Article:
I can't help but smile when I think of the DB night car at the Stone. Seeing John Ewell's s entry (guest book 1-5-04 4pm} brought back some good memories of the great "characters" (I mean that in a good way) that worked the night DB car. All were obviously outstanding cops. At FPK there was DB, Patrol, Community Relations, Gangs, Athletic coordinators, P1, P2 (perimeter security), Jailers, Desk, Narcotics, Mechanic, Mary unit, etc.. Then there was this "night DB" car. To the "untrained", it seemed as if they carried their own additional "personal" identity. If one could somehow visually picture the Stone as being situated in the middle of a tornado, the DB night car, and it's "occupants", would be like the Tasmanian Devil, spinning in and out of all the action. I don't believe anyone ever really knew where they were, or what they did. That is, until there was a problem. Then you knew exactly where they were, and what they would be doing. They would be "right there", and "right in the middle" of it. Of course when the dust settled, they disappeared as fast as they had arrived. There would be definite unmistakable visual evidence that they had been there, but who were they, what part did they play in the “situation”? Like the famous "mask man", you were glad they arrived, and always glad for the hand. But..... for some reason no one ever ask who, or what they did. Who were all those "night DB" guys anyway? I didn't know them all personally, but for ones I knew, I'm sure glad we had them at the "Stone".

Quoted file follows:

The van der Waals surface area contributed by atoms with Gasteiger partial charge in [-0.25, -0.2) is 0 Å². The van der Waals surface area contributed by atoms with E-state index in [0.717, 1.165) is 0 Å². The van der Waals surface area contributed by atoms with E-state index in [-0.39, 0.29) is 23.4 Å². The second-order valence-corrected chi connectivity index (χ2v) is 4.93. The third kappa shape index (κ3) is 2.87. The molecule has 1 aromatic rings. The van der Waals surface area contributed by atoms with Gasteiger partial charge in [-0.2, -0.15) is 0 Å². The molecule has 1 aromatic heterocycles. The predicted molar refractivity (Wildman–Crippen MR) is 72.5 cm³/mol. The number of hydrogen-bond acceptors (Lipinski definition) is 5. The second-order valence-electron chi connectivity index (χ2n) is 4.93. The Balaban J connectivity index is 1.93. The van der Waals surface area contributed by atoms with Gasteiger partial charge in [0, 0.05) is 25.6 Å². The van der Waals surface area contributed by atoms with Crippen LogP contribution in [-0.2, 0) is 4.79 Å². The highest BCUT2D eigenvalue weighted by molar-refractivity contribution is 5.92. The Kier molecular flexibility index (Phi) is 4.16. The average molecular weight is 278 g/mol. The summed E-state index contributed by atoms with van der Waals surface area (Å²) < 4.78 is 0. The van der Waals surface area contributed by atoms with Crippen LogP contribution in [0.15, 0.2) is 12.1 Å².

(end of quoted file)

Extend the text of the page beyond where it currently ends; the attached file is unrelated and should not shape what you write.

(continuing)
CURTIS JACKSON FPK 70's
401, Luther Smith and his partner were the first unit to arrive at Arthur and Waters 998 (12-23-76 LINK) at Florence and Central. They scooped up the two wounded deputies and sped to St. Francis Hospital 80-90 MPH, you can hear over the radio 401 advise they were S/B Central Ave. to E/B Imperial Hwy and to block traffic at Alameda because they were not going to stop. [I am trying to get a good copy of the orginal broadcast]